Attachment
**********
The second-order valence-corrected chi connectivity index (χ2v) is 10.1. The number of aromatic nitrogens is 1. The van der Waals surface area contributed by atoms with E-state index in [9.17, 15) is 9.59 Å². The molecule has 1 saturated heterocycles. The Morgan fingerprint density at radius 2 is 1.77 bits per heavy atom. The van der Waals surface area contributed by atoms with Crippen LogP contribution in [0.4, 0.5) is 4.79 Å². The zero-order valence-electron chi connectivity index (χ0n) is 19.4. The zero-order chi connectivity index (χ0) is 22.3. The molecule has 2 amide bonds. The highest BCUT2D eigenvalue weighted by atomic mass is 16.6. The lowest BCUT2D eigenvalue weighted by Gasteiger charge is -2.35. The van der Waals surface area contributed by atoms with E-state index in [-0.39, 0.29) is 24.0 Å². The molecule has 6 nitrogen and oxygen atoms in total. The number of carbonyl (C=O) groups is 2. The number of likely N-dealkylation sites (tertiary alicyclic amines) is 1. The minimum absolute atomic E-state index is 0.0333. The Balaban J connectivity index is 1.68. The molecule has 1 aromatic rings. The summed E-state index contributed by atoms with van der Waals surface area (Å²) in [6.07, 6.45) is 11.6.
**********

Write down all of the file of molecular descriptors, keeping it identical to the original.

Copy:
The second-order valence-corrected chi connectivity index (χ2v) is 10.1. The number of aromatic nitrogens is 1. The van der Waals surface area contributed by atoms with E-state index in [9.17, 15) is 9.59 Å². The molecule has 1 saturated heterocycles. The Morgan fingerprint density at radius 2 is 1.77 bits per heavy atom. The van der Waals surface area contributed by atoms with Crippen LogP contribution in [0.4, 0.5) is 4.79 Å². The zero-order valence-electron chi connectivity index (χ0n) is 19.4. The zero-order chi connectivity index (χ0) is 22.3. The molecule has 2 amide bonds. The highest BCUT2D eigenvalue weighted by atomic mass is 16.6. The lowest BCUT2D eigenvalue weighted by Gasteiger charge is -2.35. The van der Waals surface area contributed by atoms with E-state index in [-0.39, 0.29) is 24.0 Å². The molecule has 6 nitrogen and oxygen atoms in total. The number of carbonyl (C=O) groups is 2. The number of likely N-dealkylation sites (tertiary alicyclic amines) is 1. The minimum absolute atomic E-state index is 0.0333. The Balaban J connectivity index is 1.68. The molecule has 1 aromatic rings. The summed E-state index contributed by atoms with van der Waals surface area (Å²) in [6.07, 6.45) is 11.6.